Are you credible?

It’s well documented that people form an impression of us based on the first few seconds of meeting them. Every now and again your credibility is at stake, and it’s important to portray yourself as an expert or someone that is respected. This could be in a new business meeting, a presentation, an interview or perhaps the first day in a new role as a leader.

So what does credibility mean?

Essentially it’s a combination of knowledge, expertise and reliability. But the key word is probably ‘believability’ – do people feel they can believe in you?

Can you make good decisions, will you add something valuable and useful?

If so, you will progress both as an individual and as somebody who can further a cause or add value to an organisation.

What can you do to make sure you come across as credible?

Listen more than you talk – Some people think that they need to spout about their achievements and their credentials to appear credible. In actual fact, this can have the opposite effect. It’s far better to listen carefully and respond to what you are hearing than talk yourself into a corner, or worse, talk over somebody else. You have two ears and one mouth. Use them in that ratio.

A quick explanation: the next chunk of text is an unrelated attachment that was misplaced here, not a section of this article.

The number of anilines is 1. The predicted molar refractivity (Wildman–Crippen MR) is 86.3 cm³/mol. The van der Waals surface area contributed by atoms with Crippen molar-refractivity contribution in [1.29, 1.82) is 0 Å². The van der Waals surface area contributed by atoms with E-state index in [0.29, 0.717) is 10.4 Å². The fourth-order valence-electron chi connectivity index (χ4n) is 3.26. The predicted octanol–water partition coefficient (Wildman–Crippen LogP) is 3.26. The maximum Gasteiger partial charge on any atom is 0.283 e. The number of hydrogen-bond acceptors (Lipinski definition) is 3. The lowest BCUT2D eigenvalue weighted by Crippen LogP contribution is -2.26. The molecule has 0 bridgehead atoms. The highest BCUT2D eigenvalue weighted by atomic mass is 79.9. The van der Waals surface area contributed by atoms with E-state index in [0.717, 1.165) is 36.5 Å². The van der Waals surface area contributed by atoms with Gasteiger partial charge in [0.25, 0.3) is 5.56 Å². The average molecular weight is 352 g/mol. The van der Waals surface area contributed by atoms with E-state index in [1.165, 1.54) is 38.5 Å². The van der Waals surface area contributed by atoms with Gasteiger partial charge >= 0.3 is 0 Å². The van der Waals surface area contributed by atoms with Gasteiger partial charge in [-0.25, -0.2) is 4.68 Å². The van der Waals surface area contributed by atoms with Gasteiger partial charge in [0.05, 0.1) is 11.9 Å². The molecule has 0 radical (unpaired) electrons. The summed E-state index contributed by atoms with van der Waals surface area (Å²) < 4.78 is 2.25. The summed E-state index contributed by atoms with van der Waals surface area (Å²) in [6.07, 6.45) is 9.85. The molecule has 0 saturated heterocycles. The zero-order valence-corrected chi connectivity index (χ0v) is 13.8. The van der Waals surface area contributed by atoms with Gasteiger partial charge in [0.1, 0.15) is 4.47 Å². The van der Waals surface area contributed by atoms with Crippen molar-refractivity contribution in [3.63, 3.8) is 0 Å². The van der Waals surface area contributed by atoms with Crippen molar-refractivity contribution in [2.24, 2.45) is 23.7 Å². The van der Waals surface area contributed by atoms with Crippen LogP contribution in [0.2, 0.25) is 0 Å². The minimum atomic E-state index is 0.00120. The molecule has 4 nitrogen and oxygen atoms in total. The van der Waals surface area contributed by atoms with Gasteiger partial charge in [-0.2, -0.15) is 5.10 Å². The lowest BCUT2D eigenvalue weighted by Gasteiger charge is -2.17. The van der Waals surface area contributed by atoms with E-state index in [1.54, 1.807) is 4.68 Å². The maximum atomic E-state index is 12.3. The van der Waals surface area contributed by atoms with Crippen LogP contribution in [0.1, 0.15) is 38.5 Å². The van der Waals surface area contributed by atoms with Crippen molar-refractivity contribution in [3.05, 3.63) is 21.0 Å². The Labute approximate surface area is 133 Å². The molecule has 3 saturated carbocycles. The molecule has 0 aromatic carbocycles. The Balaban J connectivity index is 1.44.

Be Yourself – Don’t pretend to be something you’re not. It’s easy to spot when somebody is trying to ‘big themselves up’ or pretend they know about something that they don’t. It’s far more authentic to admit you don’t know something, or simply to stay quiet on the matter.

Be ‘socially generous’ – There are certain people that are easy to be around, that don’t mind helping out or sharing their knowledge in order to help others. Be one of those people.

Treat everybody the same – Have you ever heard the expression ‘be nice to people on the way up because you’ll meet them on the way down’? Have respect for everybody you meet whether you perceive them to be junior or senior to you.

Be trustworthy – Be somebody that people know they can rely on, who won’t let them down, who will be helpful and supportive. And don’t make the mistake of promising something if you’re not sure if you can deliver it. Manage expectations. Have you ever ordered something with a 5 day delivery time and received it early? That’s a nice surprise! But if you ordered the same thing with a 3 day delivery and it arrived on day 4 you would be disappointed. Same service, different expectation.

Stay true to yourself – If you have an opinion, don’t be afraid to share it, even if it differs from somebody else’s. You can respectfully disagree, and sometimes if your case is clear the other person may change their opinion. If not, accept your differences and move on.